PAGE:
If you don’t provide otherwise, the trustee is going to act cautiously and diversify the trust investments. If you have strong investment convictions, or if you want the trust to accomplish certain purposes, this may be a problem for you.

For instance, what if you became very wealthy holding a concentrated position?

If so, it’s rather likely that the position will have large embedded capital gains.  If you want the trustee to prioritize capital gains reduction over reducing its own potential liability for holding the concentrated position, you should state so clearly in the trust agreement.

Your concentrated position might be so large that it gives you and your descendants an influential (or even controlling) voice in the company’s governance, management, and dividend policy.  If you want the corporate governance potential of that concentrated position preserved (or expressed in a particular manner), you should likewise make clear provisions for that in the trust agreement.

What if you believe that certain asset classes at certain times (e.g., long-term government debt) are hazardous for long-term wealth preservation at particular times (for instance, in the US from the 1950s through the early 1980s)?

If so, then you’d want to provide careful instructions for the trust’s fixed income investment policy.

What if you believe that certain asset classes aren’t socially responsible (as you define “social responsibility”)?

If so, you’d want to specify which asset classes (e.g., defense contractors, tobacco companies) you want excluded from the trust’s portfolio.

What if the trust’s primary purpose is to preserve a minimum source of financial reserves for a surviving child or sibling, but otherwise, grow purchasing power for grandchildren, nieces, or nephews?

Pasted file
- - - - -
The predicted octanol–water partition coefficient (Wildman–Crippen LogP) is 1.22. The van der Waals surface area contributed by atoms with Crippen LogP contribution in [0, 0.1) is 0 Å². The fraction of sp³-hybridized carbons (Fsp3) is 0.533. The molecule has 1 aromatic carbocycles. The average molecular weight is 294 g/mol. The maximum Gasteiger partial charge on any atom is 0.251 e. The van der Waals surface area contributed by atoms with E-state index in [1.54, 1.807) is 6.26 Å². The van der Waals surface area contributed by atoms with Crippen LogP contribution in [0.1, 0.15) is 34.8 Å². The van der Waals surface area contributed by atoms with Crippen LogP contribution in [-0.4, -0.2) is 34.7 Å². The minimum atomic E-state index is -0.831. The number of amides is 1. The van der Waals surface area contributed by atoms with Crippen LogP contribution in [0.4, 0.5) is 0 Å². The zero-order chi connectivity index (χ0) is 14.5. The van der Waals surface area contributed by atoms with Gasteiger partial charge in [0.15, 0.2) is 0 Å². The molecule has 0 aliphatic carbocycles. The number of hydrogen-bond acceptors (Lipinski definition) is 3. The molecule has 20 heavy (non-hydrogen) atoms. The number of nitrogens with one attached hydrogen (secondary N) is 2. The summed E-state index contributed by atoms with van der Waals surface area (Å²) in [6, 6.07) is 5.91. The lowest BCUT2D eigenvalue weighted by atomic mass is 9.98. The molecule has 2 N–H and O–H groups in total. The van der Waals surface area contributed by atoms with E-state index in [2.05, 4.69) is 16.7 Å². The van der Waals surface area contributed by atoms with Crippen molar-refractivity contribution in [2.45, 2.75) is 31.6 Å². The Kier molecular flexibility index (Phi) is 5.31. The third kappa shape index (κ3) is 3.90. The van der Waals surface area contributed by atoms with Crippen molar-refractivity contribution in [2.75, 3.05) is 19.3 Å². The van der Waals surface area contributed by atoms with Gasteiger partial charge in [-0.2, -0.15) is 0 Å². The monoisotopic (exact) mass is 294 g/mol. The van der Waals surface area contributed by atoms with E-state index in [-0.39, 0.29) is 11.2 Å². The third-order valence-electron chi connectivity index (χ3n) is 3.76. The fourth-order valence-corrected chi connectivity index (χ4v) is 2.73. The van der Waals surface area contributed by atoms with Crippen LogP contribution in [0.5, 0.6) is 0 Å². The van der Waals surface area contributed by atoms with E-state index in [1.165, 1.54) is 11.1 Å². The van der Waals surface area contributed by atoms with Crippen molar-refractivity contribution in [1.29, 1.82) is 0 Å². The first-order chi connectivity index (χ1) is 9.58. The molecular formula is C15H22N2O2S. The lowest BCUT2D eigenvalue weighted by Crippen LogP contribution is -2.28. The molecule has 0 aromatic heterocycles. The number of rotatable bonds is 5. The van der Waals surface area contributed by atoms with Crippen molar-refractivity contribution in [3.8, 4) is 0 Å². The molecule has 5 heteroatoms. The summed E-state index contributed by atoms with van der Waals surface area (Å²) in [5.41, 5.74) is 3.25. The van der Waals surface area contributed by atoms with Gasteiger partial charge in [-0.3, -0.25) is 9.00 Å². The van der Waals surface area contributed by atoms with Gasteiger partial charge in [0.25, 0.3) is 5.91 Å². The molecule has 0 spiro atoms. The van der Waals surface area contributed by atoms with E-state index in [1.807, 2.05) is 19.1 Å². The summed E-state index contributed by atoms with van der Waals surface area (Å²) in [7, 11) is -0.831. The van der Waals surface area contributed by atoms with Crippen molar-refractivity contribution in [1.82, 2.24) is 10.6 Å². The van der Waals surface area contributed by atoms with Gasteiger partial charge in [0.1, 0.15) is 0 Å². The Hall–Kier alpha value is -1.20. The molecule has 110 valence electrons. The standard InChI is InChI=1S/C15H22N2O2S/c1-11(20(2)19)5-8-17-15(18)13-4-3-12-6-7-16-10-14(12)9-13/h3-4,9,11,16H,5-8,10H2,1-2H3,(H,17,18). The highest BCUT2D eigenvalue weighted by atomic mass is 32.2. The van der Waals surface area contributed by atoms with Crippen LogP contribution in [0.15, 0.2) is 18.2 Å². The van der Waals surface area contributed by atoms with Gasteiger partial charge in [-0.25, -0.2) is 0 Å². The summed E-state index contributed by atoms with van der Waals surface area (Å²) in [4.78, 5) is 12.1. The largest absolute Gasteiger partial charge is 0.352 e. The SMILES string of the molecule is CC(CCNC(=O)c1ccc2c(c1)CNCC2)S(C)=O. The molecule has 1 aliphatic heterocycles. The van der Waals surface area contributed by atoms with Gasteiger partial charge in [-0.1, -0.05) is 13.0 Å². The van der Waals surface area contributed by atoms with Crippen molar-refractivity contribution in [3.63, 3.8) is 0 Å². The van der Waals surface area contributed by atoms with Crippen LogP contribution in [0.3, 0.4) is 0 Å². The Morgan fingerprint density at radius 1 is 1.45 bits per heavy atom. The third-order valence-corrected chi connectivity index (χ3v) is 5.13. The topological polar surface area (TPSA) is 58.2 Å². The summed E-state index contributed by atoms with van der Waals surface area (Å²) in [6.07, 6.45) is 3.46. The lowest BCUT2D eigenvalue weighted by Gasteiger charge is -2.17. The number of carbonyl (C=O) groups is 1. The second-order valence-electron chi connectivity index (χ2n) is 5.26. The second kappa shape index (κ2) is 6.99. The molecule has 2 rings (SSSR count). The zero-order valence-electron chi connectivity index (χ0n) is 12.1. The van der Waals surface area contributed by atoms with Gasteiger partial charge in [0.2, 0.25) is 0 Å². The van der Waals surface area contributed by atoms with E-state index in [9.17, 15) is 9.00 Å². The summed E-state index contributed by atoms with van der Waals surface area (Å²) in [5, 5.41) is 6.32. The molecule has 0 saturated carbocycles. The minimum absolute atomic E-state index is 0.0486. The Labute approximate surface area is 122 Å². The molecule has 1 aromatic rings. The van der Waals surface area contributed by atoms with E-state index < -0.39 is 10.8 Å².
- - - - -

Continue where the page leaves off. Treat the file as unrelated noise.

In that instance, expressly authorizing concentrated positions for a portion of the trust’s portfolio might make sense.

As you can see, there is a very broad array of instances when the objectives for a trust and its settlor aren’t well served by the statutory default rules for trust investing.

With thoughtful, customized drafting, however, you can opt out of these rather bland, “down the middle of the fairway” default rules, and instead use the trust to carry out your investment philosophy when you’re not there to do it yourself.

Because trustees tend to be even more allergic to their own liability than they are to investment risk, I believe the pragmatic way to incorporate your own investment philosophy into a trust agreement is to provide for an advisory committee to the trustee.

The advisory committee would be authorized to direct the trustee on matters of asset allocation, security selection, and other investment decisions – and, critically, the trustee would be released from any and all liability for acting at the direction of the advisory committee.  Then, the trust agreement would provide clear instructions to the advisory committee customized to reflect the settlor’s investment philosophy and objectives.

This approach makes sense even if, initially, the trustee and the sole investment advisor are the same person, because in the future, a replacement or successor trustee might require directions from the advisory committee.